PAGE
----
Sen. Mark S. Kirk said Tuesday he would introduce an amendment to the budget resolution recommending new sanctions on Iran if no nuclear deal is reached.
“It basically recommends a new round of sanctions,” the Illinois Republican told reporters, noting that Democrats had asked to wait until today’s date, March 24, to hold a floor vote on a sanctions bill he and Sen. Robert Menendez sponsored.
Kirk scoffed at the White House's plea for more time, saying it amounted to "a kind of a version of 'the Ayatollah stole my homework.'"
A senior congressional staffer told CQ Roll Call the non-binding amendment would come up during the budget vote-a-rama later this week. “What Sen. Kirk will be doing is laying down amendments that reiterate policy from Kirk-Menendez that if Iran cheats, it should face consequences.”
Under the rules for the budget, any senator can offer budget amendments and get a vote. Scores of votes are expected.
The staffer, who was not authorized to talk to the media, said the amendment has the support of the American Israel Public Affairs Committee. "None of this is going to be binding. These are sort of like test votes. If people can't get behind it when it sort of is a vote on principle, how are they going to get behind it when it is a vote in practice?"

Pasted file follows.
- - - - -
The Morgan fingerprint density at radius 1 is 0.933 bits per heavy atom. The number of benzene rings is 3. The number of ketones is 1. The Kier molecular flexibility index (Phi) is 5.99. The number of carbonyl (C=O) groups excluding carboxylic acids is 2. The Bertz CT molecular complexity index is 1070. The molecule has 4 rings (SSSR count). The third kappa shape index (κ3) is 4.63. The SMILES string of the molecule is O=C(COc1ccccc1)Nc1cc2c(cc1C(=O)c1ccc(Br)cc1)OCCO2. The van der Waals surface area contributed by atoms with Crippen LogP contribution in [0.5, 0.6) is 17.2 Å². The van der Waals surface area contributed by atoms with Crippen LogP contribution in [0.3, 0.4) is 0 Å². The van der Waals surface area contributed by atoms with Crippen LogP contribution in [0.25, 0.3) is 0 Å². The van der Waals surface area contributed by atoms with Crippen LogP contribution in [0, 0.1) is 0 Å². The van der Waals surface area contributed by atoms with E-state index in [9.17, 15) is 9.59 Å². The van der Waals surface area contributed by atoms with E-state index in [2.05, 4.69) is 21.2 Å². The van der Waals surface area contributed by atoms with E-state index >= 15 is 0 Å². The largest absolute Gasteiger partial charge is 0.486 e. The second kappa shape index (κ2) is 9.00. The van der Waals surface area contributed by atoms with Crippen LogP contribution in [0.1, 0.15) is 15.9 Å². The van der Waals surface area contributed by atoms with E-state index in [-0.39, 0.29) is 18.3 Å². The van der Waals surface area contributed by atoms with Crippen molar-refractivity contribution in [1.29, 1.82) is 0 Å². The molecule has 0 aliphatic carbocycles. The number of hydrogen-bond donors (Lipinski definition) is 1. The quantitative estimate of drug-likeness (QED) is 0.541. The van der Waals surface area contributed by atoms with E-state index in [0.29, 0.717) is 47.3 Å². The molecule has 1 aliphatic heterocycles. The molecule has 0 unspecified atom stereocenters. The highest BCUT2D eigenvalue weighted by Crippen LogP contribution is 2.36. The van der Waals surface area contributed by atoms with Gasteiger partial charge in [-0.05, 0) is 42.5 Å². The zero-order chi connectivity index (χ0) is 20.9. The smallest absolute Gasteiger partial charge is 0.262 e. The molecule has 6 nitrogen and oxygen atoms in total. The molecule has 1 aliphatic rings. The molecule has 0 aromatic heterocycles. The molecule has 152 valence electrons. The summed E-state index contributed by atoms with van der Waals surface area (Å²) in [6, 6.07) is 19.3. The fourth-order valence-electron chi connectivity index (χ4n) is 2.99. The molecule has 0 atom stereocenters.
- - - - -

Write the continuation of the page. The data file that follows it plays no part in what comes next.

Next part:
The Kirk-Menendez sanctions bill would order the gradual imposition of new economic punishments on Iran if no final nuclear agreement is reached with the country by the end of June. Menendez, D-N.J., and 11 other Democrats previously said they would support a floor vote on the bill if it took place after March 24.
However, the White House is understood to have lobbied Democrats for more time before any votes on Iran legislation are held, arguing that congressional interference at this late stage in multinational negotiations would tank the chances of reaching a nuclear deal. President Barack Obama has promised to veto the bill regardless of when a vote on it takes place.
Adam Sharon, spokesman for Menendez, said the senator is focused on an April 14 committee markup of a separate bill he co-sponsored with Foreign Relations Chairman Bob Corker, R-Tenn. Menendez feels that at this time the measure, which would give Congress the authority to approve any Iran nuclear deal, is the best vehicle for congressional action on Iran, Sharon said.
Correction, 7:28 p.m. A previous version of this story misstated the number of senators who signed onto the Menendez letter to the White House. There were 11.
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